Iowa Caucus: What is it and who won?

Alexandra Stassinopoulos, Editor in Chief

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If you’ve watched the news anytime in the past week, then you’ve probably heard something about the Iowa Caucuses that took place Monday night. But, what is a caucus, and why are the ones that took place in Iowa so important?

The Iowa Caucuses are the equivalent to normal primaries, or the first step in the election process. In the primaries, each state votes to help the major parties choose their candidate for the final, general election. In most states, the primaries are done through a secret ballot—–exactly like the one that voters use during the general election.

Some states caucus instead of holding secret ballot”

However, some states caucus instead of holding secret ballot. Caucusing is when voters meet in small, local precincts and talk with the other people that are voting for their political party. In these caucuses, the Republican party still uses secret ballots at their caucuses, but the Democratic party process is more complicated.

During Democratic Party caucuses, the caucusers gather in groups determined by their candidate choice. These groups are lead by precinct captains, who are usually volunteers for the campaigns. If a voter is still undecided, he or she can also remain so at this point.

After everyone has chose their groups, a head count is performed; if the candidate doesn’t have at least 15% of the caucus’s voters, they aren’t viable, and won’t continue in this precinct’s primary.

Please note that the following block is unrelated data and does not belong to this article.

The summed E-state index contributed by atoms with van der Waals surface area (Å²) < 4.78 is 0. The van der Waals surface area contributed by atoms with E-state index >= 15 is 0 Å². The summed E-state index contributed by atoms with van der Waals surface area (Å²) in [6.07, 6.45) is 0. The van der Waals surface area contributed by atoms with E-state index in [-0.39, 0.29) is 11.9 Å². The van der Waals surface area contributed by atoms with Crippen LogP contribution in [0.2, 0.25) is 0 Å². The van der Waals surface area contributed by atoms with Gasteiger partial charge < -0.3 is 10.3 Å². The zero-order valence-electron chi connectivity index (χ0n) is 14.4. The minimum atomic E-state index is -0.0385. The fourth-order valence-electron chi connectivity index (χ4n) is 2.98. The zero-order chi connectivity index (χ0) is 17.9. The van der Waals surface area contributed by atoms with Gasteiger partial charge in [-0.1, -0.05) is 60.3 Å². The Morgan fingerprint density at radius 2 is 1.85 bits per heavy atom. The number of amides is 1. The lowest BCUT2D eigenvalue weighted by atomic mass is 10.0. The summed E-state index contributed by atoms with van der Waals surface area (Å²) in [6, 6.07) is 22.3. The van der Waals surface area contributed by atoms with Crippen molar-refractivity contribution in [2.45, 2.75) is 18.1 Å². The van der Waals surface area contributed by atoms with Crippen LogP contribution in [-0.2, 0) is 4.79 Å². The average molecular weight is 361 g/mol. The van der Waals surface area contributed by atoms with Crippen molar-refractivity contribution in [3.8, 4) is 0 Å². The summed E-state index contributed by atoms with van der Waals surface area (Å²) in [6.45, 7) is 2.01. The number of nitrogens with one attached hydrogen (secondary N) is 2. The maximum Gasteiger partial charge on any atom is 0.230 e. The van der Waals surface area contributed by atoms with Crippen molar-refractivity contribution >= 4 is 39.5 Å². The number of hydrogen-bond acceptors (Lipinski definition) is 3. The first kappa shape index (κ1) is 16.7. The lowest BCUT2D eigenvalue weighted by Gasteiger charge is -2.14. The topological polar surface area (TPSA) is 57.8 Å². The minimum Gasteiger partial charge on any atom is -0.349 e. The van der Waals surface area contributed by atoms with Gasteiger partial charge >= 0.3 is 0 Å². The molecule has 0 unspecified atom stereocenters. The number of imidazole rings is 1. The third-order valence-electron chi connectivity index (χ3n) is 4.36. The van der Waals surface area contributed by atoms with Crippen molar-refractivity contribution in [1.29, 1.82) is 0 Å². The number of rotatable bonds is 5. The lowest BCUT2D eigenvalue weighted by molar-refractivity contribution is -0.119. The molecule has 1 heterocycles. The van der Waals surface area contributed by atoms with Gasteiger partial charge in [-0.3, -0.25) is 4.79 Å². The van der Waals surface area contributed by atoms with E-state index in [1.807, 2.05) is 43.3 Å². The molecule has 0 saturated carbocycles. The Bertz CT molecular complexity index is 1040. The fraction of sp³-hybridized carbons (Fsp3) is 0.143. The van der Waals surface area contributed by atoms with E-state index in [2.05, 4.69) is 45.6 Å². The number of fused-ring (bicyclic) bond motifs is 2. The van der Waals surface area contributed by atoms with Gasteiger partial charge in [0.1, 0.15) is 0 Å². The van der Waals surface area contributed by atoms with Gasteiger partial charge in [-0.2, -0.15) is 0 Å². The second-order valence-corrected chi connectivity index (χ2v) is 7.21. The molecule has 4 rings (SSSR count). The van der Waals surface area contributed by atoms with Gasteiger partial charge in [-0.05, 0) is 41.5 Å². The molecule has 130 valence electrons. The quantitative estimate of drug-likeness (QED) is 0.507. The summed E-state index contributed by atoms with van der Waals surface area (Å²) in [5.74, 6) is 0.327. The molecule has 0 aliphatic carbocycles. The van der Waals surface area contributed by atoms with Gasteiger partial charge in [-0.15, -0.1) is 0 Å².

For the next thirty minutes after viability is determined, the caucusers are allowed to talk with the people who are not in their groups–especially the ones whose candidate was not viable or who were undecided in the first round–and try and convince them to support their candidate.

At the end of the night, another headcount is done and the percentage of caucusers each candidate’s group is made up of determines the candidates’ percentages–and who wins the precinct. The precinct results are reported to the district level and the districts are reported to counties and on and on until the state results are reported.

Up to thirteen states and U.S. territories hold caucuses instead of traditional primaries but, why are the Iowa Caucus so important?

No candidate placing lower than third at the Iowa Caucus has ever won the presidency. Because the Iowa Caucuses vote first, and therefore greatly influence the results of the primary election: in fact, no candidate placing lower than third at the Iowa Caucus has ever won the presidency and in the 2008 election no less than $51,000,000 were spent by candidates in Iowa alone.

On Monday night, the results of the Iowa caucuses–the first primary of the 2016 election– were reported.

Ted Cruz won the Republican caucus with 27.6% of votes, Trump came in second with 24.3% and Marco Rubio was the surprise third with 23.1%.

The Democratic Party results, like their caucuses, were slightly more complicated. There was almost an exact tie between Hillary Clinton and Bernie Sanders, with Clinton squeaking to a win with less than a percent.

However, even this less than one percent is important because it awards her two more delegates that are supposed to vote for Clinton during the Nomination Convention that will decide the 2016 Democratic Presidential Nominee.